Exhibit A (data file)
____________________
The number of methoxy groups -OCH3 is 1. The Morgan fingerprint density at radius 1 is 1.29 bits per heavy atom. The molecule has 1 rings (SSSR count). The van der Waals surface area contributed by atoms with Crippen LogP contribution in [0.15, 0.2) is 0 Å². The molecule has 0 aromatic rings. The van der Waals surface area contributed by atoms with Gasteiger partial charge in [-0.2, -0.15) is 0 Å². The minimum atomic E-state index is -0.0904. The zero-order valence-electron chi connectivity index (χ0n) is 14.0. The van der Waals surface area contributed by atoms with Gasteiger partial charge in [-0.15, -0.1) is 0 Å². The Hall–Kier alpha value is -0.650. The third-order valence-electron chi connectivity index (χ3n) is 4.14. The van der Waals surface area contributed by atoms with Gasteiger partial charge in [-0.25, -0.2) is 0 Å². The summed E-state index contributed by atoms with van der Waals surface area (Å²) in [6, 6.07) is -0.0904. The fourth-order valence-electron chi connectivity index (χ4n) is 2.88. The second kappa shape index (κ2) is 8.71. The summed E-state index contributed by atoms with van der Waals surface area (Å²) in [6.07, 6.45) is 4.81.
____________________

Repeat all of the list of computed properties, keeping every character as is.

The number of methoxy groups -OCH3 is 1. The Morgan fingerprint density at radius 1 is 1.29 bits per heavy atom. The molecule has 1 rings (SSSR count). The van der Waals surface area contributed by atoms with Crippen LogP contribution in [0.15, 0.2) is 0 Å². The molecule has 0 aromatic rings. The van der Waals surface area contributed by atoms with Gasteiger partial charge in [-0.2, -0.15) is 0 Å². The minimum atomic E-state index is -0.0904. The zero-order valence-electron chi connectivity index (χ0n) is 14.0. The van der Waals surface area contributed by atoms with Gasteiger partial charge in [-0.15, -0.1) is 0 Å². The Hall–Kier alpha value is -0.650. The third-order valence-electron chi connectivity index (χ3n) is 4.14. The van der Waals surface area contributed by atoms with Gasteiger partial charge in [-0.25, -0.2) is 0 Å². The summed E-state index contributed by atoms with van der Waals surface area (Å²) in [6, 6.07) is -0.0904. The fourth-order valence-electron chi connectivity index (χ4n) is 2.88. The second kappa shape index (κ2) is 8.71. The summed E-state index contributed by atoms with van der Waals surface area (Å²) in [6.07, 6.45) is 4.81.